PR14-082 Staff Challenges with Differentiating IAD from a Pressure Ulcer Stage 2

Mary R. Brennan, RN, MBA, CWON, North Shore University Hospital, Clinical Nurse Specialist--WOCN, Manhasset, NY and Marie Agrell-Kann, RN, MSN, CDE, CWCN, North Shore University Hospital, North Shore University Hospital, Manhasset, NY
When a patient is admitted in an acute care facility the bedside Registered Nurse will complete the initial assessment of the patient and document any alterations in the skin.  The staff was very aware that pressure ulcers need to be documented within 24 hours of admission in order to meet the Present on Admission criteria and that the documentation needed to be accurate. Bedside nurses have been challenged differentiating between incontinence associated dermatitis (IAD) and a Stage I or II pressure ulcer.  Unfortunately a nurse not confident in what she assesses will often times document these skin alterations more readily as a pressure ulcer rather than IAD especially if the area in question is over a bony prominence.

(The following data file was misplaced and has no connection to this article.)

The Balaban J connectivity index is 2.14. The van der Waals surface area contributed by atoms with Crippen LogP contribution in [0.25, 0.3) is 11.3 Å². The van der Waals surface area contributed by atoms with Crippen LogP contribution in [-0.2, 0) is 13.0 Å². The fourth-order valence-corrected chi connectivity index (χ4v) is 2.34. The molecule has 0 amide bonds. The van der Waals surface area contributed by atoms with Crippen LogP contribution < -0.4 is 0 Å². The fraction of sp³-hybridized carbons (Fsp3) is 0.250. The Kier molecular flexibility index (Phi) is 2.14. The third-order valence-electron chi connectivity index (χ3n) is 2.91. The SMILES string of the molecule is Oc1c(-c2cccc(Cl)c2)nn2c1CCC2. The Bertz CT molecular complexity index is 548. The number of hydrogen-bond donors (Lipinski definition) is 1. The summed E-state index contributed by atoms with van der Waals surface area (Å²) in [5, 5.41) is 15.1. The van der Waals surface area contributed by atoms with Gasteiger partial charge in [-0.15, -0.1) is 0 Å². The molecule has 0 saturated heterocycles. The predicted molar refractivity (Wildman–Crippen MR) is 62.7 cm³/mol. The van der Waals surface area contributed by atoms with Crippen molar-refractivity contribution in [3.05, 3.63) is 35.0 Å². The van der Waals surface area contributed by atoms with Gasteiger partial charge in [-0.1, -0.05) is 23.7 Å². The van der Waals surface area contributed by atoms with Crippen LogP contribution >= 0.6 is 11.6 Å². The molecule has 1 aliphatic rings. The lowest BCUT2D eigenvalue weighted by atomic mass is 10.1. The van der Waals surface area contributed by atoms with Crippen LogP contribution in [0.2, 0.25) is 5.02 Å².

Reviewing the rates of our Present on Admission Stage I and II pressure ulcers in discussion with our nursing staff, we were concerned that the rates did not match our patient population.  Not only did the nurses want more confidence in their assessment skills but we also wanted to validate appropriate interventions that could be implemented by the RN staff. The literature describes the inherent issues in determining an appropriate diagnosis and we had difficulty creating a process that would enable the bedside nurse to distinguish between the two.   This work will describe our challenges, issues, and plans in our goal to assist the bedside nurse with documenting appropriately the skin changes they note in a patient who presents with an alteration in their tissue integrity.